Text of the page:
# Prove that for a pure tripartite state $\rho_{ABE}$, $H(RB) = H(RE)$

Let's say we have a pure tripartite state $$\rho_{ABE}$$ and a completely positive map $$\mathcal{R}$$, which is defined as:

$$\mathcal{R} : \rho \rightarrow \sum_j \langle\psi_j|\rho |\psi_j \rangle |\psi_j\rangle\langle\psi_j|,$$ for some density operator $$\rho$$. Now we apply this map $$\mathcal{R}$$ to the subsystem $$A$$ only. So the resulting state is:

$$\rho'_{ABE} = (\mathcal{R} \otimes \mathcal{I} \otimes \mathcal{I}) (\rho_{ABE}),$$ where $$\mathcal{I}$$ is the identity map. Now, in this state $$\rho'_{ABE}$$, how do I prove that:

$$$$H(RB) = H(RE) \tag{1}$$$$ where, $$R$$ is the classical state that we get when we apply map $$\mathcal{R}$$ on subsystem $$A$$. I know that for pure state $$\rho_{ABE}$$, any bipartite cut would produce the same entropy, i.e. :

$$H(AB) = H(E), H(AE) = H(B), H(A) = H(BE).$$ However, I don't think it is the case that, $$H(AB) = H(AE)$$, isn't it? If so, then how come equation ($$1$$) is true?

As $$\rho_{ABE}$$ is pure we have $$\rho_{ABE} = |\psi\rangle \langle \psi|$$. We'll rewrite the output of the channel $$\mathcal{R}$$ as $$\rho_{ABE}' = \sum_j (P_j \otimes I_{BE}) |\psi\rangle \langle \psi| (P_j \otimes I_{BE})$$ where $$P_j = |\psi_j\rangle \langle \psi_j|$$ are a collection of orthogonal rank one projections. Let $$\rho_{ABE}^j = (P_j \otimes I_{BE}) |\psi\rangle \langle \psi| (P_j \otimes I_{BE})$$. Note that $$\rho_{ABE}^j$$ is rank one as $$\rho_{ABE}^j = |\phi^j\rangle \langle \phi^j|$$ with $$|\phi^j\rangle = (P_j \otimes I_{BE})|\psi\rangle$$.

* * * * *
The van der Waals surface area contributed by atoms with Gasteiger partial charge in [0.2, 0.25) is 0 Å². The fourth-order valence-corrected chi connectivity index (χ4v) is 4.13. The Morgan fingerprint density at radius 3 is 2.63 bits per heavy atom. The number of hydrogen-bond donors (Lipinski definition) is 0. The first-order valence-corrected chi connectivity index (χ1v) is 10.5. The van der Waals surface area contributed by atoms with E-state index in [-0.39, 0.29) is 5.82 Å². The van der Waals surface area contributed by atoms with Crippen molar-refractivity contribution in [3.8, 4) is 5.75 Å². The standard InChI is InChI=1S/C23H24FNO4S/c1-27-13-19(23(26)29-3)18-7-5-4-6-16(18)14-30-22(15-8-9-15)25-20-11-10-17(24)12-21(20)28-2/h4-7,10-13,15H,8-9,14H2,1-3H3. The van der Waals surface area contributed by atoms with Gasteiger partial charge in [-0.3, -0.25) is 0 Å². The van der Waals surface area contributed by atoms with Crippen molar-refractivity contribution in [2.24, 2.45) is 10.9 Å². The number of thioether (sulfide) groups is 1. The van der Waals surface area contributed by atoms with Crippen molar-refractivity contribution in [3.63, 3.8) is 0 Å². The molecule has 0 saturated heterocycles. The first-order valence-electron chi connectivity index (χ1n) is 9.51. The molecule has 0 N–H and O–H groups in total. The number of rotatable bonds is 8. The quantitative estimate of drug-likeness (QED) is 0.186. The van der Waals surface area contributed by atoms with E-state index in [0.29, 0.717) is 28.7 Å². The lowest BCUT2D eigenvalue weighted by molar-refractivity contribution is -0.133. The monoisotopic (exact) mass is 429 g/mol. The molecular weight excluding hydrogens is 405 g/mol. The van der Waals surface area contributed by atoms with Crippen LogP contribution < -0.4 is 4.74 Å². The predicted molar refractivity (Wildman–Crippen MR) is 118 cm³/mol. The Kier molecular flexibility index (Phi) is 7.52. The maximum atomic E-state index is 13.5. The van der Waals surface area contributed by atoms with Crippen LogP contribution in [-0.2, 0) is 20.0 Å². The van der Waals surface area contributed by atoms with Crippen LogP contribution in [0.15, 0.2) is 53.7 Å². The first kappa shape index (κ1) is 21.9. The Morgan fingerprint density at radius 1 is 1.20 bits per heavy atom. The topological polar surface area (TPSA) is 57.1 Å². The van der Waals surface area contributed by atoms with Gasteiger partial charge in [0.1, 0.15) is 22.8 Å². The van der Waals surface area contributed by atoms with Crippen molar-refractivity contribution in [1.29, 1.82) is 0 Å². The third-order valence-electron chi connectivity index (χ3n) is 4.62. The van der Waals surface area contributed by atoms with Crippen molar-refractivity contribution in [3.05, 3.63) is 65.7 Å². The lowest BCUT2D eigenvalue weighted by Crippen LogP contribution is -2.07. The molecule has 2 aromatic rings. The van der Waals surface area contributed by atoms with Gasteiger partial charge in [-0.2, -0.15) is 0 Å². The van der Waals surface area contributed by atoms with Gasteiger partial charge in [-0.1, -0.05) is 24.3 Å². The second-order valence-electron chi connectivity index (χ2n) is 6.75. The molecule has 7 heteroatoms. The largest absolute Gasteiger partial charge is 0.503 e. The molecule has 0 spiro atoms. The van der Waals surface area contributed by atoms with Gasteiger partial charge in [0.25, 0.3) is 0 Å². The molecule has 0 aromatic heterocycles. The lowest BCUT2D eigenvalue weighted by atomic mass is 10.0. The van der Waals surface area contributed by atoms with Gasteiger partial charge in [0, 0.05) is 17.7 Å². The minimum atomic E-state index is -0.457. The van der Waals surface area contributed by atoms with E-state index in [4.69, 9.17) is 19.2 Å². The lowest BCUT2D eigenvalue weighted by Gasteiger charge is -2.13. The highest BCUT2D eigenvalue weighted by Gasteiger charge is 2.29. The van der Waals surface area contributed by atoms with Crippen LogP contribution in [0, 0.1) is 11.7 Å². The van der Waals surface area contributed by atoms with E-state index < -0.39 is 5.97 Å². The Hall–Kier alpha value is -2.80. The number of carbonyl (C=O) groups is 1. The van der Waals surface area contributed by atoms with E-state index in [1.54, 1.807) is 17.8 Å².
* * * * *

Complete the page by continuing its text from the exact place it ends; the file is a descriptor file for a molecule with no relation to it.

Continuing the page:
The important thing to notice is that because the projections are rank one we also have that $$\rho_{BE}^j$$ is pure. Indeed, $$\rho_{BE}^j = |\Phi^j\rangle \langle \Phi^j|$$ with $$|\Phi_j\rangle = ( \langle\psi_j|\otimes I_{BE})|\psi\rangle$$. This means that $$\rho_B^j = \mathrm{tr}_{AE}[\rho_{ABE}^j] \qquad \text{and} \qquad \rho_E^j = \mathrm{tr}_{AB}[\rho_{ABE}^j]$$ have the same eigenvalues (this can be seen by applying the schmidt decomposition to $$\rho_{BE}^j$$).
The next thing to show is that this implies that $$\rho_{AB}' = \sum_j (P_j \otimes I_B) \rho_{AB} (P_j \otimes I_B) \quad \text{and} \quad \rho_{AE}' = \sum_j (P_j \otimes I_E) \rho_{AE} (P_j \otimes I_E)$$ have the same eigenvalues. Note that we can write $$\rho_{AB}' = \sum_j P_j \otimes \rho_{B}^j.$$ One can now see from the spectral theorem that the eigenvalues of $$\rho_{AB}'$$ will be the union of the eigenvalues of the different $$\rho_{B}^j$$. Moreover each eigenvector will be of the form $$|\psi_k\rangle \otimes |v^k\rangle$$ where $$|v^k\rangle$$ is an eigenvector of $$\rho_{B}^k$$ for some $$k$$. Repeating this for $$\rho_{AE}'$$ we find that the eigenvalues of $$\rho_{AB}'$$ and $$\rho_{AE}'$$ must be equal and hence we also have $$H(RB) = H(RE)$$.